When Do Children Know What a Lie Is? -I recommend the first five paragraphs, but not the comments.

Teaching Your Kids to be Honest


Back to school on a budget

We love when people contact us and have questions!  We were recently asked “Any advice or ideas for how to prep for school on a small budget?” Yes! Yes we do!  So without further delay:


  • Don’t go shopping until you get a list of supplies from the teacher.  Each class and each teacher require different supplies and tools.  Lots of supplies are actually provided by the school.  You should receive a list of items for your child to bring for themselves as well as donations needed for the whole class Remember, the whole class donations can be given later during the year. For example, wait until cold weather and buy tissues on sale to donate when runny nose season starts.  Don’t rush out and buy everything you think your child will need because you may end up spending more than necessary.
  • Back to school sales.  Staples, Wal-Mart, OfficeMax, Target, and many other stores have incredible back to school sales.  I have seen crayons, pencils, notebooks, and glue sticks for pennies!  Look at adds and listen for the best sales.
  • Reuse items from the previous year.  Lots of schools supplies are durable and can be used for a few years if not more.  Kids don’t need new pencil boxes and backpacks every single year.  Most backpacks are washable. If the backpack has no holes, toss it in the washer on the gentle cycle and be surprised at how much better it looks clean again. To convince your child to re-use an old back pack, add a small, inexpensive, clip on lip balm or hand sanitizer, etc to the zipper pull.  Take a look around your house and see what you can use again.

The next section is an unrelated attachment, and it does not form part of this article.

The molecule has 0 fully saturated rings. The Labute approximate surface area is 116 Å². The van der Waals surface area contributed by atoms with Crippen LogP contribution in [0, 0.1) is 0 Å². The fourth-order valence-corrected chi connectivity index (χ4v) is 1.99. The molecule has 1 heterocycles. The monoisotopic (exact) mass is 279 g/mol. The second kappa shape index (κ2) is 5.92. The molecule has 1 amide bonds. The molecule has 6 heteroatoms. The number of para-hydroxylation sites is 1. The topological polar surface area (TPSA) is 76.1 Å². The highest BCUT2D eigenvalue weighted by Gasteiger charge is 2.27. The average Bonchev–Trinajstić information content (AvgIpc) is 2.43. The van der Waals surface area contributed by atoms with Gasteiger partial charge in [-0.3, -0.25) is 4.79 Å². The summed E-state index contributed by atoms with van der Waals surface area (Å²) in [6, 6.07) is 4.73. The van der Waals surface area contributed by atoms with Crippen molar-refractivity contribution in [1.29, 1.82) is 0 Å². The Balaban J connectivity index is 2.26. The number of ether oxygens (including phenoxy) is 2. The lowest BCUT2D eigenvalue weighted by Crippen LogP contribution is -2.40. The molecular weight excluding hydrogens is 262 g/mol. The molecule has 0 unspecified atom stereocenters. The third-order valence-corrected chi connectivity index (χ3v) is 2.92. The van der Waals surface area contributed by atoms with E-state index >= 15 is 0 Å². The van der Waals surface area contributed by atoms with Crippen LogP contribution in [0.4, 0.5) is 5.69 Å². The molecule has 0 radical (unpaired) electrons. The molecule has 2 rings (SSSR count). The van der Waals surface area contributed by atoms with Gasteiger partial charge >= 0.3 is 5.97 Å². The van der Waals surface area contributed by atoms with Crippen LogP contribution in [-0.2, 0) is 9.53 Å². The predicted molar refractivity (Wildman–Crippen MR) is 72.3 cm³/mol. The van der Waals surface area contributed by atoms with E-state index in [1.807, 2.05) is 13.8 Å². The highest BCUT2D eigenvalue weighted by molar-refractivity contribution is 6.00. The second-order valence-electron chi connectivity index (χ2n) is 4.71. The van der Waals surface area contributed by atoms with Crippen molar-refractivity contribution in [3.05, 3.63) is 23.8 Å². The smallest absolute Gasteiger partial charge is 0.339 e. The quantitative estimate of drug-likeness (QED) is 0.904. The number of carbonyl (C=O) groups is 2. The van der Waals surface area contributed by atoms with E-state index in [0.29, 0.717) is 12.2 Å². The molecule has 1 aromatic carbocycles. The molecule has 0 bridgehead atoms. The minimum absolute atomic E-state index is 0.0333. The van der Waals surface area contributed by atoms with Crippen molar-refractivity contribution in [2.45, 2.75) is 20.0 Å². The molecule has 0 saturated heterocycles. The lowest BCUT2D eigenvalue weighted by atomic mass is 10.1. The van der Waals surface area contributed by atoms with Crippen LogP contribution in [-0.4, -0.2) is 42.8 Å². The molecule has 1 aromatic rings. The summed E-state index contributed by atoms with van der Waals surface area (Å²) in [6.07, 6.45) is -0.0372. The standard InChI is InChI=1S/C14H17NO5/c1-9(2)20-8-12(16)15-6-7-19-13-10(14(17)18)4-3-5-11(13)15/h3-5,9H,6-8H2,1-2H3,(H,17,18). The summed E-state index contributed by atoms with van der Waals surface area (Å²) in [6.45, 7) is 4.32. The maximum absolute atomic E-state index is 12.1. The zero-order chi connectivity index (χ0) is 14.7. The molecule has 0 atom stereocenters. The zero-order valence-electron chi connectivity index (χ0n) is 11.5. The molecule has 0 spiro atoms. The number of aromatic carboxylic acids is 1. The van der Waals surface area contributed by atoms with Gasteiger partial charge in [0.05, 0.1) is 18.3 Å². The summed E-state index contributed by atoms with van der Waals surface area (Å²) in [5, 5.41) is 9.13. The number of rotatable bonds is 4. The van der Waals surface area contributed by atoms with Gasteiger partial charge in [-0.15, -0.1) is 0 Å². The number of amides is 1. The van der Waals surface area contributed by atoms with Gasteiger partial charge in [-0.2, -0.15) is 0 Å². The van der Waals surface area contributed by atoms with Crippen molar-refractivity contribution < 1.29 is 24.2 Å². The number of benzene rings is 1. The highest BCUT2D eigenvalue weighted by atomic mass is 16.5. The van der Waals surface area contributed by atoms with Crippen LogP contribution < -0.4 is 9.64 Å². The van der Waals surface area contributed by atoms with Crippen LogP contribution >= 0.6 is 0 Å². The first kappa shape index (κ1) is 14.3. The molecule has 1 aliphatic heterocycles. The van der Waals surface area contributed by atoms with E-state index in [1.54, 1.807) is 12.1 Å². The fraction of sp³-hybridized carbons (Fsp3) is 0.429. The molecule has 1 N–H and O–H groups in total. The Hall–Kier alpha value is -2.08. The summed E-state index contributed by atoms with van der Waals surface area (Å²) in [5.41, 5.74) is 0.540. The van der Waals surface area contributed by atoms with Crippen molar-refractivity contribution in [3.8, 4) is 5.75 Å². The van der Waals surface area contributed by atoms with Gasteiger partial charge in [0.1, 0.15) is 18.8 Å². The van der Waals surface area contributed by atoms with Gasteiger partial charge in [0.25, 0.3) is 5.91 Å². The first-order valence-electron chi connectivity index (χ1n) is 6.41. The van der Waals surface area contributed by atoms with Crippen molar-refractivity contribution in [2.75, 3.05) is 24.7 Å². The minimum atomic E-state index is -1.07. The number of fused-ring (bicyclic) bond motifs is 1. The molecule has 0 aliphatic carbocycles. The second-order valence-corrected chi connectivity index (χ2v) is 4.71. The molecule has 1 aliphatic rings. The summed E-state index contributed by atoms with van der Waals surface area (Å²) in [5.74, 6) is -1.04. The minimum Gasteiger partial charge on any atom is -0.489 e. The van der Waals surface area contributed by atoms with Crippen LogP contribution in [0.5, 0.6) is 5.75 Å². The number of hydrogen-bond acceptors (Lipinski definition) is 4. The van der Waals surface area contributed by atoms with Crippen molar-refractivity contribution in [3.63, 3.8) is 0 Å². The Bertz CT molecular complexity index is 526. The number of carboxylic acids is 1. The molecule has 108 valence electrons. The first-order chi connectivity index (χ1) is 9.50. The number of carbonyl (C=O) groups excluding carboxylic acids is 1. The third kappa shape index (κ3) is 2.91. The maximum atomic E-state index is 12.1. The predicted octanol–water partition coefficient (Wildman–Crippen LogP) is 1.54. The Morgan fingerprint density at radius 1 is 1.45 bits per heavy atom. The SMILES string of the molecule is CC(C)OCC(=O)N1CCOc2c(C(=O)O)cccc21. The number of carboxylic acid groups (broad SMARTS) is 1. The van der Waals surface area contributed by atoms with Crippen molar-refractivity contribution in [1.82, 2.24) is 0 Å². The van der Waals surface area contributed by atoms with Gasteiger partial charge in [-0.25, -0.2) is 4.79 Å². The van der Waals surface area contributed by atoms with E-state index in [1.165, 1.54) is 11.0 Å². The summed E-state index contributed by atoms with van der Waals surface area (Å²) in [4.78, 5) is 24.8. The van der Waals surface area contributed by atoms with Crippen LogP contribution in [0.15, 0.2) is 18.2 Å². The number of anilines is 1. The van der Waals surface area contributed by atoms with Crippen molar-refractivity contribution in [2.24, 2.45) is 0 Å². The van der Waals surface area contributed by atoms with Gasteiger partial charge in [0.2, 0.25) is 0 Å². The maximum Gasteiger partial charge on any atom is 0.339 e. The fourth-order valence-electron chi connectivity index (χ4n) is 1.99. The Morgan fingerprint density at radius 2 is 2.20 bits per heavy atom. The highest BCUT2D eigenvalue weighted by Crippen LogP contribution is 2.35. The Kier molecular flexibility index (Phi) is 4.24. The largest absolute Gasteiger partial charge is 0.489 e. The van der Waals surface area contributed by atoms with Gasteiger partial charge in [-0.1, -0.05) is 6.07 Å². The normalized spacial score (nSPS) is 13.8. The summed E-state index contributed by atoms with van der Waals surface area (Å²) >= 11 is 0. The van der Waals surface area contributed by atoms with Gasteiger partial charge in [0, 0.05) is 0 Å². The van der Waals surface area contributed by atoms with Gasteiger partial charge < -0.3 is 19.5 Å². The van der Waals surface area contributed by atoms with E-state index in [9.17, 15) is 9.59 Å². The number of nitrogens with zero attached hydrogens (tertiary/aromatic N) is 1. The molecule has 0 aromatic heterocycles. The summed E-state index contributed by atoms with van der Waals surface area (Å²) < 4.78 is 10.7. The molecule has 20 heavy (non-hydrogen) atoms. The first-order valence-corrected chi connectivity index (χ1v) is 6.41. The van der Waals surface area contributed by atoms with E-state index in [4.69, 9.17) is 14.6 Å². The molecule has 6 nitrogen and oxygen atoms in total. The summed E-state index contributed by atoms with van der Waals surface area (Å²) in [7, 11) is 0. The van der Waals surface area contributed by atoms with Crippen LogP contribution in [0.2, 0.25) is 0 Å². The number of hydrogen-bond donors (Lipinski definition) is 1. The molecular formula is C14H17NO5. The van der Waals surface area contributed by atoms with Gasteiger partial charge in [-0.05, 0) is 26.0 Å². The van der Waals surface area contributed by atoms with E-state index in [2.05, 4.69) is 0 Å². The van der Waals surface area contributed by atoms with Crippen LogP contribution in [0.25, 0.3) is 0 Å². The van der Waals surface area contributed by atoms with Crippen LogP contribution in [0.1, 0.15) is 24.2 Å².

• Go to thrift stores.  A thrift store is the perfect place to find great deals.  Yes, it takes more time and diligence, but you can save a great deal on clothes, shoes, backpacks, and more.  If you are willing to do some searching and invest some time you can save quite a bit.  Keep you eyes open for Goodwill’s  50% off everything Saturdays.
  • Ask your school about any programs and assistance they have available.Back to school  Many schools have help and programs you may not know about.  As a teacher, I was given a brand new backpack every year to pass along to a student in need.  My school also had a program that got brand new shoes for a number of students.  If money is extra tight make sure you explore the help that is out there and take advantage of the opportunities at your school or in your community.
  • Splurge on one item.  Discuss with your child what they think they need or want the most this year.  It may be a new pair of jeans, a backpack, sparkly pencils, or a Spiderman binder!  Let them be part of the decision making process then go get one really nice item that will get them ready for the school year.

Good luck!